A version of Rodney King’s famous line, “Can’t we all just get along,” comes to mind when I think about the divergent worlds of Hunterland and Eventingland. My version is, “Can’t we just learn from one another?”
There’s a lot of veiled lip-turning from both sides when considering the other side. Some deserved, of course. I mean does a 14-year-old girl really need the million dollar Hunter Derby champion to compete in the Childrens Hunters? Even a bulldozer couldn’t level that playing field. On the other hand, how many horses and riders have died this year competing in upper level events? And are the powers that be really going to make the courses even more challenging? To what end? More horse and human deaths?
Ok, put those things aside and lets look at what each side has to teach the other.
Time management and trainer hand-holding. There is absolutely none of the famous Hunterland hurry-up-and-wait in Eventingland. My ride times were almost down to the nano-second. When I received my times, I asked the show manager how they handled trainer conflicts, which is a major cause of the hurry-up-and-wait problem in Hunterland.
“What if my trainer is at the dressage ring with another rider and I have to go cross country?” I whined.
Both my trainer and the show manager snickered and explained the underlying philosophy in Eventingland. “We make it so you don’t have to rely on trainers, so you can think for yourself, so you are absolutely prepared to handle any problem you might encounter in stadium jumping or cross country or dressage by yourself,” said my trainer Erin Bartle.
The show manager echoed that and added they never hold rings. If you miss your time, you don’t compete. Talk about tough love. The hunter world could use a dose of that. And it could also use a dose of getting the riders prepared before they show, rather than at the show. Many of the top hunter judges have been complaining for years that too much training goes on at horses shows.
When I took a clinic with the aptly named Greg Best, one of his major complaints was exactly that. Too much showing, not enough training….at home.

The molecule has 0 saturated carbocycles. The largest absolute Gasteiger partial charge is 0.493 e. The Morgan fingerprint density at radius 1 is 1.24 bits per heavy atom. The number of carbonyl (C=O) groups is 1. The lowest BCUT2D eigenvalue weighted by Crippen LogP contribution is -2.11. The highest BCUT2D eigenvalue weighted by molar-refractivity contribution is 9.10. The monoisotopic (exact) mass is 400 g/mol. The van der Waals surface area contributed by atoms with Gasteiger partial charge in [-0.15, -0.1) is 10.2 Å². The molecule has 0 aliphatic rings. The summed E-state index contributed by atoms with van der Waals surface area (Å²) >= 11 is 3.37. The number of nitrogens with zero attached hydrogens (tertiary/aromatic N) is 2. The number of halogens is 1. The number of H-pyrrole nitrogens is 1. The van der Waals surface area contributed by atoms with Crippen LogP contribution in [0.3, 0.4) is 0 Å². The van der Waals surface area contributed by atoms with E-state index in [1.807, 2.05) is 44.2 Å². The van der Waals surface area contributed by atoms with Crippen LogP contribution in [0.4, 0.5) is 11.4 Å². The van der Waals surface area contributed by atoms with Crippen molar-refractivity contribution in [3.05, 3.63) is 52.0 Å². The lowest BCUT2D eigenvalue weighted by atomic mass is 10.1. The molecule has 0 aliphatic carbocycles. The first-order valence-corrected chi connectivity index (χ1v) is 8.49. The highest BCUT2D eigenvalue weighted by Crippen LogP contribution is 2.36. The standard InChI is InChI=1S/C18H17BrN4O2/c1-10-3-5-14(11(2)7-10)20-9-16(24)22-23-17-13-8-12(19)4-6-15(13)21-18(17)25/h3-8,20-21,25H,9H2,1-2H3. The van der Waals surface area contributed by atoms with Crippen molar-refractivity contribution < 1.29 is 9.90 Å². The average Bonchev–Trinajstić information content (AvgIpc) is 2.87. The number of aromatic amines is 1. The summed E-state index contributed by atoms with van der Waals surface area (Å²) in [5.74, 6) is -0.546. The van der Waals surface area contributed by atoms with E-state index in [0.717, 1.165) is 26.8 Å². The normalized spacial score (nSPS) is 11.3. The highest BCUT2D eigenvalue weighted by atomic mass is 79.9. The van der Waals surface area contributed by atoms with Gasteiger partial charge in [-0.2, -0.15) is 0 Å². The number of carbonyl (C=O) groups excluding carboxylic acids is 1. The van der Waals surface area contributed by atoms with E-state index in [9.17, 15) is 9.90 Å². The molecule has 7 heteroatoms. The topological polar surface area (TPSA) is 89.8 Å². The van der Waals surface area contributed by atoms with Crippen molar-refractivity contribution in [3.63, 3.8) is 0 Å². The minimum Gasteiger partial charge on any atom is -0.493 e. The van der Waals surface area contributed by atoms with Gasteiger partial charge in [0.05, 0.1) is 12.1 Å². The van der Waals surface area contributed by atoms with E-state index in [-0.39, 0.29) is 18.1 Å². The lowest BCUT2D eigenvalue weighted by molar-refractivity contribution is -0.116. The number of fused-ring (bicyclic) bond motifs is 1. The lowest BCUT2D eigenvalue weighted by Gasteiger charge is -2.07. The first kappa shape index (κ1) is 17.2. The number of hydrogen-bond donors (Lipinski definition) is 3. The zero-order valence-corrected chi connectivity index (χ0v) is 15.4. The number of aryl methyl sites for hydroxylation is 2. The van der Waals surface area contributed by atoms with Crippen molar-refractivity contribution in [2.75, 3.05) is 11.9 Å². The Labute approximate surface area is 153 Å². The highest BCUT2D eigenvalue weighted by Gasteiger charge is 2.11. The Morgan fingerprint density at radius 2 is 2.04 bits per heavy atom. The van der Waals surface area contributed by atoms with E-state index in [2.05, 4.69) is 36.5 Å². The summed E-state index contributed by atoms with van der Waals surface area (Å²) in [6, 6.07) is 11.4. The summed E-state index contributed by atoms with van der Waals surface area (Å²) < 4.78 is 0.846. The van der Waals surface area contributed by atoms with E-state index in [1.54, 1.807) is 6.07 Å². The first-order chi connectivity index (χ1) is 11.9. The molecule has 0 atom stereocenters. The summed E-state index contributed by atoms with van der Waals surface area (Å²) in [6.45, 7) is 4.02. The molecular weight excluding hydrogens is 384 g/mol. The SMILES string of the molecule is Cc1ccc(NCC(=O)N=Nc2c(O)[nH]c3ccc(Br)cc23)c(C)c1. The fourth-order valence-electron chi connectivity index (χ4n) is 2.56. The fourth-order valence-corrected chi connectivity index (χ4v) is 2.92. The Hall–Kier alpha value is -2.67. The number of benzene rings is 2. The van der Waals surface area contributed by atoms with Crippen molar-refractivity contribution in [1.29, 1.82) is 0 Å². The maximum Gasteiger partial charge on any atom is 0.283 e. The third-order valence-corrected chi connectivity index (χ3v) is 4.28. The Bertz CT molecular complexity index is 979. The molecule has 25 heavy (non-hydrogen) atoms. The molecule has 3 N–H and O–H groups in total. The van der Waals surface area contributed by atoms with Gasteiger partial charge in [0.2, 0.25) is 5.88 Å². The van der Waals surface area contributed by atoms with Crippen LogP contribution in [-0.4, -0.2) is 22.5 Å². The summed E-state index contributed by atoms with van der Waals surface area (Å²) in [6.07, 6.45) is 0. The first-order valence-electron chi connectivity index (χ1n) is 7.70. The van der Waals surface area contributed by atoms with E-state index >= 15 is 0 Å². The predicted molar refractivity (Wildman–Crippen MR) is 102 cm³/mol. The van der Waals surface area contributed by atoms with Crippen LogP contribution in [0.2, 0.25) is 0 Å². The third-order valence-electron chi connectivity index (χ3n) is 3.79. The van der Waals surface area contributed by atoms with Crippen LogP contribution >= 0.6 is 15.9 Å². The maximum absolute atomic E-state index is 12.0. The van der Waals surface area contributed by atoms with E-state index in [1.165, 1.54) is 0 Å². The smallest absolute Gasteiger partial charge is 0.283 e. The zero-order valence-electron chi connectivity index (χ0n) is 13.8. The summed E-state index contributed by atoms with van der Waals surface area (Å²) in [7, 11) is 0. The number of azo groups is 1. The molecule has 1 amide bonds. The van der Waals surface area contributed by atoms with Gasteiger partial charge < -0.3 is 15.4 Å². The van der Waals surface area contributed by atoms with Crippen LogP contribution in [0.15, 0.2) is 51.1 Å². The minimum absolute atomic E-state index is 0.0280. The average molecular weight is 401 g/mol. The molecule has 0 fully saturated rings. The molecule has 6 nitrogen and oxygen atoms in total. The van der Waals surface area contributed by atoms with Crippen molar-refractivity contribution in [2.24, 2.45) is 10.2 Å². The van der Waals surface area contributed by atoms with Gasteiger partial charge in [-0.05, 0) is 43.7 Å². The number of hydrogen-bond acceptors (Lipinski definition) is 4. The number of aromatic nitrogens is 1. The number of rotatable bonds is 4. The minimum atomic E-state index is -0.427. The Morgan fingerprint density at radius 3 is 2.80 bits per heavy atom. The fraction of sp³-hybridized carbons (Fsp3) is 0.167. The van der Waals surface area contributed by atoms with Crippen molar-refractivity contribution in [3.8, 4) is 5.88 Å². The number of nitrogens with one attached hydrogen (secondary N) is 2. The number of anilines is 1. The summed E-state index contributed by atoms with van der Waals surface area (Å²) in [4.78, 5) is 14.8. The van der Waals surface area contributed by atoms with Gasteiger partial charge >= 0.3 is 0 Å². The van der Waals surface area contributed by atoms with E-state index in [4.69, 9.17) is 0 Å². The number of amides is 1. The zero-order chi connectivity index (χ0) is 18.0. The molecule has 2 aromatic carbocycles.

Plus there’s the whole “OH MY GOD! where is my trainer!” headset in Hunterland, of which I am extremely guilty. Yes my trainer has important lessons to impart. But the truth is I’ve been riding for 40 years and everything he has said to me as I enter the ring, I have heard before, either from him or his predecessors. I use him as a crutch and talisman. I like the Eventingland approach that makes me rely on myself. Or at least I like it when the jumps are less than 2 feet.
Ok, now onto Eventingland. A few weeks ago I watched some of the Training Level riders in stadium jumping at the Virginia Horse Center and I didn’t see one rider release his/her horse’s head over the jump. Their hands stayed planted by their stomach at the base of the saddle as their horse graciously jumped the fence with a restricted head. And I saw many riders flip back over the top of the fence, thereby catching their horses even more in the mouth. This is not the first time I’ve seen this. And I’ve seen it at higher levels, too.
I get that Event riding is much more defensive, especially on cross county where lives are literally at stake (this will be the topic of the next blog). But in the show ring, over smallish jumps on even terrain? Come on, Event riders, quit slamming your horses in the mouth, especially when you’ve cranked your dropped nosebands so tight their eyeballs are popping.
Yes, many hunter riders perch and float their hands above the horse’s neck in that ugly exaggerated crest release. But at least they’re not punishing their mounts for a job well done. Look at the best, Greg Best, in his iconic photo with Gem Twist. His hands actually move forward.
So you see, I’m an equal opportunity offender. Both sides could take a lesson from the other.
Next time: do all those horses really need to die? I’m sorry about the rider deaths too, but they get to vote on whether they want to compete at that level.
Below is that iconic photo of the Best.